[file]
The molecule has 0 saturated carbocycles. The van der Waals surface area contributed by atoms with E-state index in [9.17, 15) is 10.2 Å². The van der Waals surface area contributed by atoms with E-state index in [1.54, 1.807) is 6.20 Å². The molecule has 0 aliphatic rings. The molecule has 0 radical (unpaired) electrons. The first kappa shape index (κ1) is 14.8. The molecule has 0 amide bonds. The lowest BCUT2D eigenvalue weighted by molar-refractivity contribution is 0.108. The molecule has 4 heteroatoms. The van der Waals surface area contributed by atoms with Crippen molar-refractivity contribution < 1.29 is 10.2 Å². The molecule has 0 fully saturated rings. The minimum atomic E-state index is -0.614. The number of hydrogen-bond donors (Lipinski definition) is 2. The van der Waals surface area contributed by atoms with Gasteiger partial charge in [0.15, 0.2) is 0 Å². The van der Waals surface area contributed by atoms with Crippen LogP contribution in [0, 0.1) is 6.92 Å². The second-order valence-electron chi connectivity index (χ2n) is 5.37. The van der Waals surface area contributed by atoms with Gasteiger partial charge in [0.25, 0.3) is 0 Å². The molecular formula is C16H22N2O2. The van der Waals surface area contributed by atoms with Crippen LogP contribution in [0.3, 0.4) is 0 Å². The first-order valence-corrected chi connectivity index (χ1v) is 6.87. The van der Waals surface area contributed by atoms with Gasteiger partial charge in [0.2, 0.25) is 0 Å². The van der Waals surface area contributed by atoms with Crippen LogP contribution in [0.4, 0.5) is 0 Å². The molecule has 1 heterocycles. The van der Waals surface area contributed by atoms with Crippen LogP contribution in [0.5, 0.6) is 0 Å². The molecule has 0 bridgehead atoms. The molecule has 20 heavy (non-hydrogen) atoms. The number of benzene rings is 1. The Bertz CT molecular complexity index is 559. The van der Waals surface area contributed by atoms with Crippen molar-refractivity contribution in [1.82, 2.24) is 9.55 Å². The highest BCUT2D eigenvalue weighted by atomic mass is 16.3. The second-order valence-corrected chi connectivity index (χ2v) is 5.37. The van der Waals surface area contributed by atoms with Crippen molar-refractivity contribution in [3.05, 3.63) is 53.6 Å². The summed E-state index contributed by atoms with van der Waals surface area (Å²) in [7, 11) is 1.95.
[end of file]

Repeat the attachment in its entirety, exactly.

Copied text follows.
The molecule has 0 saturated carbocycles. The van der Waals surface area contributed by atoms with E-state index in [9.17, 15) is 10.2 Å². The van der Waals surface area contributed by atoms with E-state index in [1.54, 1.807) is 6.20 Å². The molecule has 0 aliphatic rings. The molecule has 0 radical (unpaired) electrons. The first kappa shape index (κ1) is 14.8. The molecule has 0 amide bonds. The lowest BCUT2D eigenvalue weighted by molar-refractivity contribution is 0.108. The molecule has 4 heteroatoms. The van der Waals surface area contributed by atoms with Crippen molar-refractivity contribution < 1.29 is 10.2 Å². The molecule has 0 fully saturated rings. The minimum atomic E-state index is -0.614. The number of hydrogen-bond donors (Lipinski definition) is 2. The van der Waals surface area contributed by atoms with Gasteiger partial charge in [0.15, 0.2) is 0 Å². The van der Waals surface area contributed by atoms with Crippen LogP contribution in [0, 0.1) is 6.92 Å². The second-order valence-electron chi connectivity index (χ2n) is 5.37. The van der Waals surface area contributed by atoms with Gasteiger partial charge in [0.25, 0.3) is 0 Å². The molecular formula is C16H22N2O2. The van der Waals surface area contributed by atoms with Crippen LogP contribution in [0.3, 0.4) is 0 Å². The first-order valence-corrected chi connectivity index (χ1v) is 6.87. The van der Waals surface area contributed by atoms with Gasteiger partial charge in [0.2, 0.25) is 0 Å². The van der Waals surface area contributed by atoms with Crippen LogP contribution in [0.4, 0.5) is 0 Å². The molecule has 1 heterocycles. The van der Waals surface area contributed by atoms with Crippen LogP contribution in [0.5, 0.6) is 0 Å². The molecule has 0 bridgehead atoms. The molecule has 20 heavy (non-hydrogen) atoms. The number of benzene rings is 1. The Bertz CT molecular complexity index is 559. The van der Waals surface area contributed by atoms with Crippen molar-refractivity contribution in [1.82, 2.24) is 9.55 Å². The highest BCUT2D eigenvalue weighted by atomic mass is 16.3. The second-order valence-corrected chi connectivity index (χ2v) is 5.37. The van der Waals surface area contributed by atoms with Crippen molar-refractivity contribution in [3.05, 3.63) is 53.6 Å². The summed E-state index contributed by atoms with van der Waals surface area (Å²) in [7, 11) is 1.95.